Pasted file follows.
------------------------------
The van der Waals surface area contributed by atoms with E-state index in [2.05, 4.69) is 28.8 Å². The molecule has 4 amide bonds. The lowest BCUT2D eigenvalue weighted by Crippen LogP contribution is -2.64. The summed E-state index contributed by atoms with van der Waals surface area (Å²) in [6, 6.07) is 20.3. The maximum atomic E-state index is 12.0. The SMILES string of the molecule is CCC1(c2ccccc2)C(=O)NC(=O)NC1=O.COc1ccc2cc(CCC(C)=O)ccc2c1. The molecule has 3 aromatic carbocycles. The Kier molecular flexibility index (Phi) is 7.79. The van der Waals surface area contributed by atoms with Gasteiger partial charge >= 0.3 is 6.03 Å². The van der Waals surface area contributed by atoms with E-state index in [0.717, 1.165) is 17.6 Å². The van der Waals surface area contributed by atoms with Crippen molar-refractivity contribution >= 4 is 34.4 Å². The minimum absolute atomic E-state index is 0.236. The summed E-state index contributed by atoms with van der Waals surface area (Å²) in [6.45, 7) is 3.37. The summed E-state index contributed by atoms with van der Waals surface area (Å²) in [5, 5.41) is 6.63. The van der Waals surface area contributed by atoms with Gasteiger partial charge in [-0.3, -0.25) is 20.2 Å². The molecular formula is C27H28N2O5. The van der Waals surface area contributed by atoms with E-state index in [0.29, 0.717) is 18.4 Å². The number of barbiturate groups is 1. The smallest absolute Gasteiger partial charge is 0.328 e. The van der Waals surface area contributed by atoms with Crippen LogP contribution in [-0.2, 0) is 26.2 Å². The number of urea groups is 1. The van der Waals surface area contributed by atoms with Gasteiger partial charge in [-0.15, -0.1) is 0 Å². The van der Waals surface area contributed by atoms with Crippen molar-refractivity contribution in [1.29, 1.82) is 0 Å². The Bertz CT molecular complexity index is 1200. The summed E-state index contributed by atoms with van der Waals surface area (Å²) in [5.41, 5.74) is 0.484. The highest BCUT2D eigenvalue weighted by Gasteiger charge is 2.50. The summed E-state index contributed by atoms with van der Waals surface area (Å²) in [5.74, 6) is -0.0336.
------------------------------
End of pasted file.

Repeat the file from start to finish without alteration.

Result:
The van der Waals surface area contributed by atoms with E-state index in [2.05, 4.69) is 28.8 Å². The molecule has 4 amide bonds. The lowest BCUT2D eigenvalue weighted by Crippen LogP contribution is -2.64. The summed E-state index contributed by atoms with van der Waals surface area (Å²) in [6, 6.07) is 20.3. The maximum atomic E-state index is 12.0. The SMILES string of the molecule is CCC1(c2ccccc2)C(=O)NC(=O)NC1=O.COc1ccc2cc(CCC(C)=O)ccc2c1. The molecule has 3 aromatic carbocycles. The Kier molecular flexibility index (Phi) is 7.79. The van der Waals surface area contributed by atoms with Gasteiger partial charge >= 0.3 is 6.03 Å². The van der Waals surface area contributed by atoms with E-state index in [0.717, 1.165) is 17.6 Å². The van der Waals surface area contributed by atoms with Crippen molar-refractivity contribution >= 4 is 34.4 Å². The minimum absolute atomic E-state index is 0.236. The summed E-state index contributed by atoms with van der Waals surface area (Å²) in [6.45, 7) is 3.37. The summed E-state index contributed by atoms with van der Waals surface area (Å²) in [5, 5.41) is 6.63. The van der Waals surface area contributed by atoms with Gasteiger partial charge in [-0.3, -0.25) is 20.2 Å². The molecular formula is C27H28N2O5. The van der Waals surface area contributed by atoms with E-state index in [0.29, 0.717) is 18.4 Å². The number of barbiturate groups is 1. The smallest absolute Gasteiger partial charge is 0.328 e. The van der Waals surface area contributed by atoms with Crippen LogP contribution in [-0.2, 0) is 26.2 Å². The number of urea groups is 1. The van der Waals surface area contributed by atoms with Gasteiger partial charge in [-0.15, -0.1) is 0 Å². The van der Waals surface area contributed by atoms with Crippen molar-refractivity contribution in [1.29, 1.82) is 0 Å². The Bertz CT molecular complexity index is 1200. The summed E-state index contributed by atoms with van der Waals surface area (Å²) in [5.41, 5.74) is 0.484. The highest BCUT2D eigenvalue weighted by Gasteiger charge is 2.50. The summed E-state index contributed by atoms with van der Waals surface area (Å²) in [5.74, 6) is -0.0336.